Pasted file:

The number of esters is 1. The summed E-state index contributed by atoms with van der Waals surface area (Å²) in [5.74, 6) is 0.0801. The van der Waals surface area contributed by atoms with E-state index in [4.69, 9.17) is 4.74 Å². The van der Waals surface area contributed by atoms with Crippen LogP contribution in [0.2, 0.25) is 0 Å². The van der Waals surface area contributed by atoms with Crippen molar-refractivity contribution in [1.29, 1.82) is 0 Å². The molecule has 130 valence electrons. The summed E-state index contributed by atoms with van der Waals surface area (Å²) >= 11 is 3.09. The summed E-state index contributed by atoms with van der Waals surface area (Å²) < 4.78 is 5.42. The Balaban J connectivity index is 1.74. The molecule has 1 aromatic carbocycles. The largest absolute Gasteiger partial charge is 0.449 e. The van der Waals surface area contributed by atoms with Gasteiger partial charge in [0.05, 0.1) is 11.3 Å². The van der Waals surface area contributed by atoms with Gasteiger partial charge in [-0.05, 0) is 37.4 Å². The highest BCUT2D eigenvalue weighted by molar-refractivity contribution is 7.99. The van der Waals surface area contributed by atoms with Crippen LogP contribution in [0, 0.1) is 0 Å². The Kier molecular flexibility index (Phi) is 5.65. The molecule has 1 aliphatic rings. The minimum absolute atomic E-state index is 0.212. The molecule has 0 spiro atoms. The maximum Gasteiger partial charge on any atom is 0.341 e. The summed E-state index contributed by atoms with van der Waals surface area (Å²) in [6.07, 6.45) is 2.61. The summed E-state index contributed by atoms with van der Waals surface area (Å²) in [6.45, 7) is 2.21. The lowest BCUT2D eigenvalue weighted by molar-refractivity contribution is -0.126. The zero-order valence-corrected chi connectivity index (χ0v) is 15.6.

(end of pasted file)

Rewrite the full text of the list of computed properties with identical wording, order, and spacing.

The number of esters is 1. The summed E-state index contributed by atoms with van der Waals surface area (Å²) in [5.74, 6) is 0.0801. The van der Waals surface area contributed by atoms with E-state index in [4.69, 9.17) is 4.74 Å². The van der Waals surface area contributed by atoms with Crippen LogP contribution in [0.2, 0.25) is 0 Å². The van der Waals surface area contributed by atoms with Crippen molar-refractivity contribution in [1.29, 1.82) is 0 Å². The molecule has 130 valence electrons. The summed E-state index contributed by atoms with van der Waals surface area (Å²) >= 11 is 3.09. The summed E-state index contributed by atoms with van der Waals surface area (Å²) < 4.78 is 5.42. The Balaban J connectivity index is 1.74. The molecule has 1 aromatic carbocycles. The largest absolute Gasteiger partial charge is 0.449 e. The van der Waals surface area contributed by atoms with Gasteiger partial charge in [0.05, 0.1) is 11.3 Å². The van der Waals surface area contributed by atoms with Gasteiger partial charge in [-0.05, 0) is 37.4 Å². The highest BCUT2D eigenvalue weighted by molar-refractivity contribution is 7.99. The van der Waals surface area contributed by atoms with Crippen LogP contribution in [0, 0.1) is 0 Å². The Kier molecular flexibility index (Phi) is 5.65. The molecule has 1 aliphatic rings. The minimum absolute atomic E-state index is 0.212. The molecule has 0 spiro atoms. The maximum Gasteiger partial charge on any atom is 0.341 e. The summed E-state index contributed by atoms with van der Waals surface area (Å²) in [6.07, 6.45) is 2.61. The summed E-state index contributed by atoms with van der Waals surface area (Å²) in [6.45, 7) is 2.21. The lowest BCUT2D eigenvalue weighted by molar-refractivity contribution is -0.126. The zero-order valence-corrected chi connectivity index (χ0v) is 15.6.